It would be better if I waited until I was going out anyway, that way, I will waste less gas. Besides, it’s awfully unpleasant out there.
With these and other thoughts like them, I stay home for days. Stuff piles up at the door. The pantry contains only dried kidney beans I once used for pie weights and Jell-o.
That was 2011. This is 2012.
January 3rd, 2012, I am conquering you, I thought. I will go to the dry cleaners with the two items I want cleaned. I will fill up my tank with gas. I will relish the cold. I will pick up groceries at the most consistently inexpensive store and not worry about the coupons.
All this before 10 a.m.? Victory! I turned west toward home, the day’s battle against lethargy won. But a new war awaited.
A creature appeared in the distance, walking in the eastbound lane. A single car sat near it, then sped  from shoulder to shoulder, swerving around the animal.
I was a little miffed. Surely the dude (I assumed it was a dude) could have stopped to let the poor thing by.
As I drove closer, I realized the poor thing was a wild turkey. Unlike the dude, I, the conqueror of the errands, could offer a little benevolence. The turkey ran toward the ditch, so I stopped and gave him (I assumed it was a him) some room to be sensible.
The turkey froze. He turned and looked around. He looked at me. And then, he ran … directly at the grill of my car.
Now I looked around. I wasn't sure what to do, so I treated him like a distracted driver and honked my horn. The turkey turned out to have a case of road rage. He stopped momentarily, then charged my car and disappeared.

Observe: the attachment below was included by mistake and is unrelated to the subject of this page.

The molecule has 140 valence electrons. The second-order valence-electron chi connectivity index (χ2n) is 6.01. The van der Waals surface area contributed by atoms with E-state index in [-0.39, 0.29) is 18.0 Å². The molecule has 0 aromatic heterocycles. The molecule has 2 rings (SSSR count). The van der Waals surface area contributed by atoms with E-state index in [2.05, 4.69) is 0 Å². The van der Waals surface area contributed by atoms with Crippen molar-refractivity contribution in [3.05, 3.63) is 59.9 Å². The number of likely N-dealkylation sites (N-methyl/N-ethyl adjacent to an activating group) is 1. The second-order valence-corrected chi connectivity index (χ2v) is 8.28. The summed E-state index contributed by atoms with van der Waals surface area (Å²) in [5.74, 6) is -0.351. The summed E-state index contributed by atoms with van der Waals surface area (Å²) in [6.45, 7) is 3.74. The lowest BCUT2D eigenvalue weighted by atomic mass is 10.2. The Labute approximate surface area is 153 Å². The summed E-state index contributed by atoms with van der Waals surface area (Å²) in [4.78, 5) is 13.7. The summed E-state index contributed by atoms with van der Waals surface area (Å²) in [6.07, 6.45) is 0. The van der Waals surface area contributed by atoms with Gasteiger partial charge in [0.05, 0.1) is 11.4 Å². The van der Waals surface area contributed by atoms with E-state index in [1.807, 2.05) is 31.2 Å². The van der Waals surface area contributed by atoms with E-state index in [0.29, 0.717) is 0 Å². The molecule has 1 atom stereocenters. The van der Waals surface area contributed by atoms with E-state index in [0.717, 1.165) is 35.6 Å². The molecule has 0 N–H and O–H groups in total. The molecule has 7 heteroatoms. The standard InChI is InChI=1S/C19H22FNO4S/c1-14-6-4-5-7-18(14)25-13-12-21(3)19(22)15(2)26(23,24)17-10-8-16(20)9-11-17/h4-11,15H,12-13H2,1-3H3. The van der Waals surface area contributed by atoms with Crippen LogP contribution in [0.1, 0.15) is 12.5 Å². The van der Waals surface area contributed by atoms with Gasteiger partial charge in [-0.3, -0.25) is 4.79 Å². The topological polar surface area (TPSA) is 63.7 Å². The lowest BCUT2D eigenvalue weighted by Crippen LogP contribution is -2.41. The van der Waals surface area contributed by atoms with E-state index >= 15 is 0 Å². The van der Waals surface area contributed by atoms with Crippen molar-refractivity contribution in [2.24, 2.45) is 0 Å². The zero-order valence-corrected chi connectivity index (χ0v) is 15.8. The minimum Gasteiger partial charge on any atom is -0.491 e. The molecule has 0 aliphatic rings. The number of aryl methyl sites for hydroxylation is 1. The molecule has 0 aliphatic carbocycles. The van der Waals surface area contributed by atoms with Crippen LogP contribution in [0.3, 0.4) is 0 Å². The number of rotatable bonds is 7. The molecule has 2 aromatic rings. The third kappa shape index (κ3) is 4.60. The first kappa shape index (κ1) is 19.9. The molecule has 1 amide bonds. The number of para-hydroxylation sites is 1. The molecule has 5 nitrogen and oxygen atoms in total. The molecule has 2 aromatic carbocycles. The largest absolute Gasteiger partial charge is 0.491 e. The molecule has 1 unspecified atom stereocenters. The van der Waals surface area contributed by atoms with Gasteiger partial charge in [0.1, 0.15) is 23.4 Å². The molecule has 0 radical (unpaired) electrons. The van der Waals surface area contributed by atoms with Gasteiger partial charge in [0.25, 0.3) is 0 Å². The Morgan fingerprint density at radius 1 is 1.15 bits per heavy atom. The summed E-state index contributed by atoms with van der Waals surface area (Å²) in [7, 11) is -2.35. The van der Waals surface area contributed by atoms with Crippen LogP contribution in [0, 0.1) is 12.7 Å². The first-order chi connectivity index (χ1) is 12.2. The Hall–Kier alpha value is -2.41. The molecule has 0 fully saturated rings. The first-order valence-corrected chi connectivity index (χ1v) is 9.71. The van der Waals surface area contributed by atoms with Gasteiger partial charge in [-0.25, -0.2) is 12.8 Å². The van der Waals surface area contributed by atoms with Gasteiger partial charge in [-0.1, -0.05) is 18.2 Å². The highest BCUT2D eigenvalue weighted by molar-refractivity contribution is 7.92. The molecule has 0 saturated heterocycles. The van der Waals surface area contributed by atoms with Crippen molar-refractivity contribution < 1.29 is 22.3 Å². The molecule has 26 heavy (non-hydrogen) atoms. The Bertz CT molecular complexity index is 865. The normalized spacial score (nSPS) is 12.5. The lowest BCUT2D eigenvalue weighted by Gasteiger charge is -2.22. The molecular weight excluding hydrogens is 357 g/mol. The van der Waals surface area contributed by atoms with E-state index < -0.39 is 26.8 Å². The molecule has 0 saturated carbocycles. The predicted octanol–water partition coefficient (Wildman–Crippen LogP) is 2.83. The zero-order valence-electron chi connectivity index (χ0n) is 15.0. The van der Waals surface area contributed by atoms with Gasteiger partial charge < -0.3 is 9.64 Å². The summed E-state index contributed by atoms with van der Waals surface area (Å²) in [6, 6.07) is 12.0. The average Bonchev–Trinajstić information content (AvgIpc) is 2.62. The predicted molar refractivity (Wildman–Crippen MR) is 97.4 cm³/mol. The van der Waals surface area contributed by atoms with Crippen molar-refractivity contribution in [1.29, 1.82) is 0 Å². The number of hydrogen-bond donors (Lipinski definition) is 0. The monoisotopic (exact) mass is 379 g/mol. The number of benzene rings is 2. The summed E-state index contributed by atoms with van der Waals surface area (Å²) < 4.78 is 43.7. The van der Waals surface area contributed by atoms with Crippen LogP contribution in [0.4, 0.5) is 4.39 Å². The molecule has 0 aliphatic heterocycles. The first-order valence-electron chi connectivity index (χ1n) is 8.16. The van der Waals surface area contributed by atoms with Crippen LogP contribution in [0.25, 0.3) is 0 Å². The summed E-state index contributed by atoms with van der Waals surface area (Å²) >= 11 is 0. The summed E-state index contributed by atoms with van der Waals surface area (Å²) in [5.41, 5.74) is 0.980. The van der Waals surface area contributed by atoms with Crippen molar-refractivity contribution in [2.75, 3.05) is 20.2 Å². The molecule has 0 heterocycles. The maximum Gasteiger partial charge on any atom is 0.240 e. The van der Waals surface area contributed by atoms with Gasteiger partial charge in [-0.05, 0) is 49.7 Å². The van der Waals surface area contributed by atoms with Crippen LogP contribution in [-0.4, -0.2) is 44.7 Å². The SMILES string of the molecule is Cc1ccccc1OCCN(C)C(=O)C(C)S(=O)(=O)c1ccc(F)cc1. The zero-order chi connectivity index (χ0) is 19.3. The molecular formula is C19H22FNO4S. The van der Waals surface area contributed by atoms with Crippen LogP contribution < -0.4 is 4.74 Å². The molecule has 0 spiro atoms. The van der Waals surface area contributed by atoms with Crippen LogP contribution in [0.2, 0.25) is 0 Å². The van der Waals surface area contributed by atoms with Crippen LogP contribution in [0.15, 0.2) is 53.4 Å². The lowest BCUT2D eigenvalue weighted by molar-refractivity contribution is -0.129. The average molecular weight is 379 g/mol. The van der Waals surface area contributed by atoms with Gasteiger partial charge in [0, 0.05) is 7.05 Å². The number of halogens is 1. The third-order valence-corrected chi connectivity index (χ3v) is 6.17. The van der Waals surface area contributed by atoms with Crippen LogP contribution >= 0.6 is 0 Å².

I honked again. A greyish-white head popped over the hood of my car, gave me the eye, and then vanished.
I imagined him pecking at my bumper with demented fervor, or reenacting that scene from Cape Fear. I checked the rearview mirror. The nearest vehicle was far enough away: I put my car in reverse and eased back a few yards. Retreat only angered him more. He charged me again. People were now coming eastbound, so I put the car in drive and tried to sneak by on the shoulder. He headed me off like a sheepdog.
I slowly returned to my lane and hit the brakes as the jake once again disappeared. Eastbound traffic paused. The turkey head shot up again. The driver opposite went wide-eyed. I was playing chicken with a turkey.
Now a line of cars formed behind me. I realized that from their point of view, I was merely a crazy woman impeding their progress for no obvious reason. So I honked again. The eastbound driver moved, and the westbound drivers took their turns staring at me, first in disgust, then with disbelieve.
Finally, all traffic cleared. I threw the car into reverse and aimed for the shoulder. As the turkey came my way, I threw the car back into drive and — like the dude five minutes before me — gunned it. I swerved and flew back into my own lane, leaving, I’m sure, a distant motorist with the same temptation as me.
To her (I assume it’s a her) I say, it’s easy to rush to judgment, but for 2012, I’m quitting that. Cold turkey.